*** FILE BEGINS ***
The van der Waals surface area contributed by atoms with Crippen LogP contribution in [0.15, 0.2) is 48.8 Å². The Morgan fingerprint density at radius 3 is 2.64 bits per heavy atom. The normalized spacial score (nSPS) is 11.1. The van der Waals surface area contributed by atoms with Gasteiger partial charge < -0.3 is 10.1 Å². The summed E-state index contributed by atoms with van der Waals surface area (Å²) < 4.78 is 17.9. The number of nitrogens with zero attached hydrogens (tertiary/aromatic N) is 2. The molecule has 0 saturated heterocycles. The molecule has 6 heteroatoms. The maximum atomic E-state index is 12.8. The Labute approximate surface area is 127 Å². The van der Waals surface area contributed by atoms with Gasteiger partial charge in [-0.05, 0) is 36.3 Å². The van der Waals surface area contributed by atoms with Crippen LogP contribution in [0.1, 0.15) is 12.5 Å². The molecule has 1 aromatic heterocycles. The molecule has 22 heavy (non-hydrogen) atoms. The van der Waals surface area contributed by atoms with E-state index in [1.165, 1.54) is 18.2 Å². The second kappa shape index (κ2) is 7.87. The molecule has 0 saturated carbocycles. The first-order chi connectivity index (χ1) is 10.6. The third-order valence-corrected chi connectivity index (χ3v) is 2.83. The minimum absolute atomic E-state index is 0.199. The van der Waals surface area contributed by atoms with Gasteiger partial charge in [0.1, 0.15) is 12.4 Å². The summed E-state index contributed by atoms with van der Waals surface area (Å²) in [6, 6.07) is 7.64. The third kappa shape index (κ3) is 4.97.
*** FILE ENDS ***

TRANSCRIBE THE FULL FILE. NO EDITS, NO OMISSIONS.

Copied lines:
The van der Waals surface area contributed by atoms with Crippen LogP contribution in [0.15, 0.2) is 48.8 Å². The Morgan fingerprint density at radius 3 is 2.64 bits per heavy atom. The normalized spacial score (nSPS) is 11.1. The van der Waals surface area contributed by atoms with Gasteiger partial charge < -0.3 is 10.1 Å². The summed E-state index contributed by atoms with van der Waals surface area (Å²) < 4.78 is 17.9. The number of nitrogens with zero attached hydrogens (tertiary/aromatic N) is 2. The molecule has 0 saturated heterocycles. The molecule has 6 heteroatoms. The maximum atomic E-state index is 12.8. The Labute approximate surface area is 127 Å². The van der Waals surface area contributed by atoms with Gasteiger partial charge in [-0.05, 0) is 36.3 Å². The van der Waals surface area contributed by atoms with Crippen LogP contribution in [0.1, 0.15) is 12.5 Å². The molecule has 1 aromatic heterocycles. The molecule has 22 heavy (non-hydrogen) atoms. The van der Waals surface area contributed by atoms with E-state index in [1.165, 1.54) is 18.2 Å². The second kappa shape index (κ2) is 7.87. The molecule has 0 saturated carbocycles. The first-order chi connectivity index (χ1) is 10.6. The third-order valence-corrected chi connectivity index (χ3v) is 2.83. The minimum absolute atomic E-state index is 0.199. The van der Waals surface area contributed by atoms with Gasteiger partial charge in [0.1, 0.15) is 12.4 Å². The summed E-state index contributed by atoms with van der Waals surface area (Å²) in [6, 6.07) is 7.64. The third kappa shape index (κ3) is 4.97.